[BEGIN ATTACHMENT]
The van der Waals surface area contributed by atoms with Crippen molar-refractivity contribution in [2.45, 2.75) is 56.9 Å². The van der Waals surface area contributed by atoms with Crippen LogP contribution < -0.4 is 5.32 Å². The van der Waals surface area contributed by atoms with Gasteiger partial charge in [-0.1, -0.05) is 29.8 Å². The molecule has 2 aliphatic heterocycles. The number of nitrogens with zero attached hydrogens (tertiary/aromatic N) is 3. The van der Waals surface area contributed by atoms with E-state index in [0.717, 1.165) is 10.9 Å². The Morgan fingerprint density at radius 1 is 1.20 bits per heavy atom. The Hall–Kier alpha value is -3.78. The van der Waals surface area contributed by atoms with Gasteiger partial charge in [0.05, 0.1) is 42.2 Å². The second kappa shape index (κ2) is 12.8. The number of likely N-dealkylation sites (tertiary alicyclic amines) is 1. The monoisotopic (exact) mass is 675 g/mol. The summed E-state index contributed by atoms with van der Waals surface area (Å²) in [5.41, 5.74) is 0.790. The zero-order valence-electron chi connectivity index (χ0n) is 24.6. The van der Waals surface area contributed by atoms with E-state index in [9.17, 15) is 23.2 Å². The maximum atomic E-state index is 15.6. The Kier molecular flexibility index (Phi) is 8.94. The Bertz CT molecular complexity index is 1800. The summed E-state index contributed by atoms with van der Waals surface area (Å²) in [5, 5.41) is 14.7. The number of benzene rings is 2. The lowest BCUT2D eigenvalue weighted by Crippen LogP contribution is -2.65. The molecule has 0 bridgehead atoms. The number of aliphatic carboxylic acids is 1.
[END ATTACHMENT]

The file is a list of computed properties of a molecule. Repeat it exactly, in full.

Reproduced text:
The van der Waals surface area contributed by atoms with Crippen molar-refractivity contribution in [2.45, 2.75) is 56.9 Å². The van der Waals surface area contributed by atoms with Crippen LogP contribution < -0.4 is 5.32 Å². The van der Waals surface area contributed by atoms with Gasteiger partial charge in [-0.1, -0.05) is 29.8 Å². The molecule has 2 aliphatic heterocycles. The number of nitrogens with zero attached hydrogens (tertiary/aromatic N) is 3. The van der Waals surface area contributed by atoms with E-state index in [0.717, 1.165) is 10.9 Å². The Morgan fingerprint density at radius 1 is 1.20 bits per heavy atom. The Hall–Kier alpha value is -3.78. The van der Waals surface area contributed by atoms with Gasteiger partial charge in [0.05, 0.1) is 42.2 Å². The second kappa shape index (κ2) is 12.8. The number of likely N-dealkylation sites (tertiary alicyclic amines) is 1. The monoisotopic (exact) mass is 675 g/mol. The summed E-state index contributed by atoms with van der Waals surface area (Å²) in [5.41, 5.74) is 0.790. The zero-order valence-electron chi connectivity index (χ0n) is 24.6. The van der Waals surface area contributed by atoms with E-state index in [9.17, 15) is 23.2 Å². The maximum atomic E-state index is 15.6. The Kier molecular flexibility index (Phi) is 8.94. The Bertz CT molecular complexity index is 1800. The summed E-state index contributed by atoms with van der Waals surface area (Å²) in [5, 5.41) is 14.7. The number of benzene rings is 2. The lowest BCUT2D eigenvalue weighted by Crippen LogP contribution is -2.65. The molecule has 0 bridgehead atoms. The number of aliphatic carboxylic acids is 1.